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Sweden Implements Mandatory Food Waste Sorting: Challenges and Opportunities

A Green New Year’s Resolution: Mandatory Sorting of Food Waste in Swedish Households

Beginning on the 1st of January, new rules regarding the sorting and collection of food waste from all households are being enforced in Sweden. However, out of Sweden’s 290 municipalities, around 100 have applied for an exemption from this new law. So far, 80 have been granted this privilege.

Putting Waste in its Right Place: An EU Mandate

The requirement for all municipalities to provide the segregation of food waste comes into full effect by 1st of January 2024. This forms a part of EU’s new waste directives related to bio-waste, ensuring that food waste is collected separately and not mixed with other types of waste in EU member states. It’s not just households, but also business establishments that produce food waste, who are obliged to abide by these mandates.

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Many municipalities, such as Eskilstuna and Örebro, have been pioneers in sorting food waste for years, having adopted the practice of using brown paper bags or optical-reading annotated bags for sorting at waste facilities.

Hurdles in Implementation

Yet, for some municipalities, this law currently remains unattainable:

“There’s no lack of willingness on our part, but it’s a significant change that we haven’t been able to fully implement yet” says Oscar Aspman, waste management chief in Krokom, one of the hundred municipalities that has been exempted.

Oscar points out that the nature of the demographic presents problems. In municipalities resembling Krokom—primarily those in rural areas—finding an adequate, tailored waste collection system is a challenge. For instance, many households are located along highways where traffic safety necessitates the use of side-loading vehicles which currently do not exist in the market.

Looking Towards the Future

By 1st of January 2027, municipalities have to provide for the separate collection of packaging as well, a task previously under the purview of package producers.

“For both environmental and economic reasons, we can’t make two significant changes in a short time. We are working to find a comprehensive solution and aim to have it by 2027” assures Oscar.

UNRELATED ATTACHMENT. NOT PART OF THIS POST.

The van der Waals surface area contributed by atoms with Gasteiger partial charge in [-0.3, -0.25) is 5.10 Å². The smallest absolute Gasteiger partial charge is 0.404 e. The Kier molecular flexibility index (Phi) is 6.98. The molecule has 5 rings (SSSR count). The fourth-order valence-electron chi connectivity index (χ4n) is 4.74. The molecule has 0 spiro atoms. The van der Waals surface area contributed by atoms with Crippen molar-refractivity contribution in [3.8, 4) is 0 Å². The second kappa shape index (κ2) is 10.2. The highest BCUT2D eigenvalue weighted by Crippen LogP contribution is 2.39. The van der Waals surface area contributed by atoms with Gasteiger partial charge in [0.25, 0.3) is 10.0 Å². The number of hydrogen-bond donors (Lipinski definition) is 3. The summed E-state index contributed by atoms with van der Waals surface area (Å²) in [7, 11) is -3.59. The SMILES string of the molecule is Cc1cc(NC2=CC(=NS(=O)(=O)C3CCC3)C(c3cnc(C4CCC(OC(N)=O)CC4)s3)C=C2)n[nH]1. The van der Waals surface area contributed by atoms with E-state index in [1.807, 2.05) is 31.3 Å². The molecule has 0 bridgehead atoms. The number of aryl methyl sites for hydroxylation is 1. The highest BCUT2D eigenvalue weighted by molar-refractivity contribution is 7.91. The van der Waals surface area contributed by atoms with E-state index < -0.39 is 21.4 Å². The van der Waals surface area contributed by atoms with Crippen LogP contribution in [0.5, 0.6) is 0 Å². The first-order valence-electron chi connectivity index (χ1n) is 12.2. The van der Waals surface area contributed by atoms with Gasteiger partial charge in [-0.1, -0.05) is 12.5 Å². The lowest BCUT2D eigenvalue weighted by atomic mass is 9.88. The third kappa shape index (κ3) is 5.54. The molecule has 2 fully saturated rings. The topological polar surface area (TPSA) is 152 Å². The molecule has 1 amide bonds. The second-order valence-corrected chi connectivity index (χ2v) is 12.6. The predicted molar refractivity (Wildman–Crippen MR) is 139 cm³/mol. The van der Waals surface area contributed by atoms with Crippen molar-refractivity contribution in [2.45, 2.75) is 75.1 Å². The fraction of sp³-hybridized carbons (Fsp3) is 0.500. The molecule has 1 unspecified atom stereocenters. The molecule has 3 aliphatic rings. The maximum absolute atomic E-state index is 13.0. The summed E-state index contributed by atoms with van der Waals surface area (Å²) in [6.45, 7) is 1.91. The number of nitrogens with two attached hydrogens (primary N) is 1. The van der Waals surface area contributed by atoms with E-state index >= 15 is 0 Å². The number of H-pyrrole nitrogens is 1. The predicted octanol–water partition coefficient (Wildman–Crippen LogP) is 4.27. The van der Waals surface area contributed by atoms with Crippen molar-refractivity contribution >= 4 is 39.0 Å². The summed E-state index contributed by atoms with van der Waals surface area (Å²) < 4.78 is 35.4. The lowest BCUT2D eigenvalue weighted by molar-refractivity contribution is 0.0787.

In Avfall Sverige, the municipal industry organization for waste management, it is acknowledged that many municipalities are faced with a substantial transformation requiring critical decisions. Andrea Hjärne, a senior environmental lawyer, supports the enforcement of this law but also emphasizes the short time frame given to municipalities to comply.

Andrea touches on the fact that different demographics require flexible systems:
“The challenges vary from one municipality to another. In densely populated cities, lack of space could be an issue whereas in the archipelago or rural areas, the distances can be long. Our goal is to create a system that is economically justifiable and efficient throughout the country.”

The Power of Food Waste

Food waste will either be composted or processed in biogas plants, which can be used as fuel for vehicles, reducing climate emissions significantly. In smaller municipalities like Krokom, the hope is to use biogas-powered collection vehicles and drive a completely closed system of collection and disposal.

In conclusion, the legislation is an endeavour not just to take a giant green leap for Sweden but also a critical nudge towards a more sustainable European Union. The road is rough, with challenges aplenty, but the outcome promises a greener, cleaner Sweden and a healthier planet. As we unravel the future of waste management, let’s remember the essence of this mission – make every waste count, especially what comes out of our kitchens.

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